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Spectroscopic Techniques for Monitoring Thermal Treatments in Fish and Other Seafood: A Review of Recent Developments and Applications

Authors
  • Hassoun, Abdo
  • Heia, Karsten
  • Lindberg, Stein-Kato
  • Nilsen, Heidi
Type
Published Article
Journal
Foods
Publisher
MDPI AG
Publication Date
Jun 10, 2020
Volume
9
Issue
6
Identifiers
DOI: 10.3390/foods9060767
PMID: 32532043
PMCID: PMC7353598
Source
PubMed Central
Keywords
Disciplines
  • Review
License
Green

Abstract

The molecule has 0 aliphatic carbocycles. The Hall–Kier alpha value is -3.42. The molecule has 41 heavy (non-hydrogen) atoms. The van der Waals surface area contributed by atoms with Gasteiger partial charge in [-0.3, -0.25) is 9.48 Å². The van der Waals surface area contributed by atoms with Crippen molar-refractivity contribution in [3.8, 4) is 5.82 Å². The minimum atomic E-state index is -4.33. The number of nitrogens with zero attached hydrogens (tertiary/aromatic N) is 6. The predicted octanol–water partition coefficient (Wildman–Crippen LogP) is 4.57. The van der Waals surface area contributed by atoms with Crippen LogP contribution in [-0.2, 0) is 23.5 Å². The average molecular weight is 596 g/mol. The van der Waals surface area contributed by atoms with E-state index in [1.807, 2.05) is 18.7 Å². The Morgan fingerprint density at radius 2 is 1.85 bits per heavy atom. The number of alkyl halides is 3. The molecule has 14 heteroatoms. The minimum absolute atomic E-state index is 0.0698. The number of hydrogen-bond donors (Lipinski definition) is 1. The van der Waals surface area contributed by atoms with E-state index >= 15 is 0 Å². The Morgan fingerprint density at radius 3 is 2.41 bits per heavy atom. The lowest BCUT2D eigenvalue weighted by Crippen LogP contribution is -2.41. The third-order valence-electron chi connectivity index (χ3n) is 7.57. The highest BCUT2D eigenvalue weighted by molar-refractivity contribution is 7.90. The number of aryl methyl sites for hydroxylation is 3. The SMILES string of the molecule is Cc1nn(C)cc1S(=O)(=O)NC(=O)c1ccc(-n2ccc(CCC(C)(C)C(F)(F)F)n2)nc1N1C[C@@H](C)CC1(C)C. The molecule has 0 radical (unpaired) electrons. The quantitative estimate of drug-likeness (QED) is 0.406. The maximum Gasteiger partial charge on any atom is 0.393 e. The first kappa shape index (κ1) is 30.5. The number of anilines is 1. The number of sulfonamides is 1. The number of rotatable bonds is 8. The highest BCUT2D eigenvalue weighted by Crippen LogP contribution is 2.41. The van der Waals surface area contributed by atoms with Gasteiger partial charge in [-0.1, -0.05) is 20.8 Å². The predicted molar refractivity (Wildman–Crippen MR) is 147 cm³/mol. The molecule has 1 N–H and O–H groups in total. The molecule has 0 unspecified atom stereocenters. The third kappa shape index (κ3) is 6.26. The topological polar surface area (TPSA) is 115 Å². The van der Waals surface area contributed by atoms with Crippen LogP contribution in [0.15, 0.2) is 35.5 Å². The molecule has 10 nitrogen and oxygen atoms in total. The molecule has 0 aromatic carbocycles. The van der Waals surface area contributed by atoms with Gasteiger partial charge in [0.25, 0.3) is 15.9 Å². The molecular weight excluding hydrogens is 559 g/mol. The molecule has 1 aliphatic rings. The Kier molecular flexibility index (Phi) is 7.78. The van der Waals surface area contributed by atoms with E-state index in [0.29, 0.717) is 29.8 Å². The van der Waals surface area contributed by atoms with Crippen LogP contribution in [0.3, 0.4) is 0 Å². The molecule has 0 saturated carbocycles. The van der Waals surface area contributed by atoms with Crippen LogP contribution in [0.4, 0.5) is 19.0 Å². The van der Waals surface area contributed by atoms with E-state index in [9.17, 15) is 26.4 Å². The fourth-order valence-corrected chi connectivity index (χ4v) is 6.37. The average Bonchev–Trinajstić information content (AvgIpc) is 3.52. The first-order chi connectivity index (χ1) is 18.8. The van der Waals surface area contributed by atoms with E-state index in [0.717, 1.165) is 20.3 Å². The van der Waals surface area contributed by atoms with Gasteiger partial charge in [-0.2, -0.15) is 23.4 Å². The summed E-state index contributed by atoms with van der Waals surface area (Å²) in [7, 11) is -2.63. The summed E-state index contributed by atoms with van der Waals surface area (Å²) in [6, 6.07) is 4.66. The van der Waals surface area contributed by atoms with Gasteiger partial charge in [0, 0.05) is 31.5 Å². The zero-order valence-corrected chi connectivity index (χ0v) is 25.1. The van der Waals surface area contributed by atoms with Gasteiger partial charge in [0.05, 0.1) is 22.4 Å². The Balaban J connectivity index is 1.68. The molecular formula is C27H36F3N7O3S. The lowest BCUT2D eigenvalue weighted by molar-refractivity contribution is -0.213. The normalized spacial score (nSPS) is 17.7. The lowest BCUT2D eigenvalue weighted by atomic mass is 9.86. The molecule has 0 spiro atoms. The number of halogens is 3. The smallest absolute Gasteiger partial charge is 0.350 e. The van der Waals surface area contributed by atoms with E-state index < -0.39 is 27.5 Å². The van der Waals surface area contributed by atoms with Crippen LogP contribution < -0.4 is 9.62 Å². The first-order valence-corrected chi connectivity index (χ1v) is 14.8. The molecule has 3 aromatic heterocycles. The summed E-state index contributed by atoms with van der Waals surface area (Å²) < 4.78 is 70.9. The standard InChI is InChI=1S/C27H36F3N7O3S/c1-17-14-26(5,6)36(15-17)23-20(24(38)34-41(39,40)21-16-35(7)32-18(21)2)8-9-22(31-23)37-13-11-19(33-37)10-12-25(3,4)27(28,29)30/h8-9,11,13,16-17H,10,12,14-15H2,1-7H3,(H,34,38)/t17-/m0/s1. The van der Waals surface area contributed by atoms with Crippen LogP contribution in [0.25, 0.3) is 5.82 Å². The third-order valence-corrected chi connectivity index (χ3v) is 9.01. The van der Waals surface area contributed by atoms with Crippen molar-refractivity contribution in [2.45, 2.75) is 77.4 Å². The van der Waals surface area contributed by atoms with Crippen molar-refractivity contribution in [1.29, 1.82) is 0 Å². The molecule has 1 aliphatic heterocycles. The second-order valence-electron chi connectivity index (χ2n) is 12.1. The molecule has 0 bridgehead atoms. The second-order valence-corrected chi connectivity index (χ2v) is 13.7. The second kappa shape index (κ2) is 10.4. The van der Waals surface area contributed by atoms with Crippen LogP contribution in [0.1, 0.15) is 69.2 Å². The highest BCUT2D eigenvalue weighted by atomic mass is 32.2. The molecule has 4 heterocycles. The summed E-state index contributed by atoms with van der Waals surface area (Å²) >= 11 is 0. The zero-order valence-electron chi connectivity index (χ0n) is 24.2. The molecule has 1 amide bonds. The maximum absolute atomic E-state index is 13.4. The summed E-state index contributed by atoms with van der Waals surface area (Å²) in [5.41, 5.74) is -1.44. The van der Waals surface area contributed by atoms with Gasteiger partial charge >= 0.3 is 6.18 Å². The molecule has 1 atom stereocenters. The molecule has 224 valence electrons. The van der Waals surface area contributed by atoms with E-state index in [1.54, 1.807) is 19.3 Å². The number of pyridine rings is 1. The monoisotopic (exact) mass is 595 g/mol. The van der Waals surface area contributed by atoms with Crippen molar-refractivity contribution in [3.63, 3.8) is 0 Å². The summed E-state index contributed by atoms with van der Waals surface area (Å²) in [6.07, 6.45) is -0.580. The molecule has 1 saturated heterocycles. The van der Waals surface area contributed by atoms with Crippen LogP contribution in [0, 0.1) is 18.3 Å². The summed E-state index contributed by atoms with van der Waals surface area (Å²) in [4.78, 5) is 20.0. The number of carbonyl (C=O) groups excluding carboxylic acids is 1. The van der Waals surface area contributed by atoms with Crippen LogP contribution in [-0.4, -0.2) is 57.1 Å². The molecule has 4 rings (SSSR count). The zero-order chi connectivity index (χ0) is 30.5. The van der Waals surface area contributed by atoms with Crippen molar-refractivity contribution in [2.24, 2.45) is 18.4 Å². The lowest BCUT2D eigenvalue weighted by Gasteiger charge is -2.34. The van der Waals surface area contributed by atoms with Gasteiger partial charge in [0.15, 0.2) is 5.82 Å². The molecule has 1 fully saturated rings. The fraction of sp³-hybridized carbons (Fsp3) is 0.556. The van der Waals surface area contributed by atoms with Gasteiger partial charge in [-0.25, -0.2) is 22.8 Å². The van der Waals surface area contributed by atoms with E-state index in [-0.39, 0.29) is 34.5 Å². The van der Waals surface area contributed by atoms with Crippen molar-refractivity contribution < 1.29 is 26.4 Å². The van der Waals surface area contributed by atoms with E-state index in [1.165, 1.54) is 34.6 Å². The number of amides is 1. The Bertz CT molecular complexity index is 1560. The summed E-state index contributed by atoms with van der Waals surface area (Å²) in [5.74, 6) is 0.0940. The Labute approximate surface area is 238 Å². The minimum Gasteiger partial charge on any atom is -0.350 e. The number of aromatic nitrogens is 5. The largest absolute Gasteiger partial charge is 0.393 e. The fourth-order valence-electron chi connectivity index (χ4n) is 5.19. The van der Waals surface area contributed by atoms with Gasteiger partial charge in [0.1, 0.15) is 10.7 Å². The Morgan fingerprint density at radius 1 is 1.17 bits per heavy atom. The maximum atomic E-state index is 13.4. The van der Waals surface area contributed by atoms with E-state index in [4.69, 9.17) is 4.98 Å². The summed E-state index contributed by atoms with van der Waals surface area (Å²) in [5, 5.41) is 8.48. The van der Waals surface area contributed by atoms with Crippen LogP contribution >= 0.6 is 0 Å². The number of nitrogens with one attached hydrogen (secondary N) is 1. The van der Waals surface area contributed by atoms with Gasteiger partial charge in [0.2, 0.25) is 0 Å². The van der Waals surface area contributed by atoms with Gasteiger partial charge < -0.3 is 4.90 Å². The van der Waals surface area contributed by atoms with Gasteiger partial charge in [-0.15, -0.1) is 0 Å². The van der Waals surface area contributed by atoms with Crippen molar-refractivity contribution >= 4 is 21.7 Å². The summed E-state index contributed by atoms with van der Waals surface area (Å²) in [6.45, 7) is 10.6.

Cooking is an important processing method, that has been used since ancient times in order to both ensure microbiological safety and give desired organoleptic properties to the cooked food. Fish and other seafood products are highly sensitive to thermal treatments and the application of severe heat can result in negative consequences on sensory and nutritional parameters, as well as other quality attributes of the thermally processed products. To avoid such undesired effects and to extend the shelf life of these perishable products, both the heat processing methods and the assessment techniques used to monitor the process should be optimized. In this review paper, the most common cooking methods and some innovative ones will first be presented with a brief discussion of their impact on seafood quality. The main methods used for monitoring heat treatments will then be reviewed with a special focus on spectroscopic techniques, which are known to be rapid and non-destructive methods compared to traditional approaches. Finally, viewpoints of the current challenges will be discussed and possible directions for future applications and research will be suggested. The literature presented in this review clearly demonstrates the potential of spectroscopic techniques, coupled with chemometric tools, for online monitoring of heat-induced changes resulting from the application of thermal treatments of seafood. The use of fluorescence hyperspectral imaging is especially promising, as the technique combines the merits of both fluorescence spectroscopy (high sensitivity and selectivity) and hyperspectral imaging (spatial dimension). With further research and investigation, the few current limitations of monitoring thermal treatments by spectroscopy can be addressed, thus enabling the use of spectroscopic techniques as a routine tool in the seafood industry.

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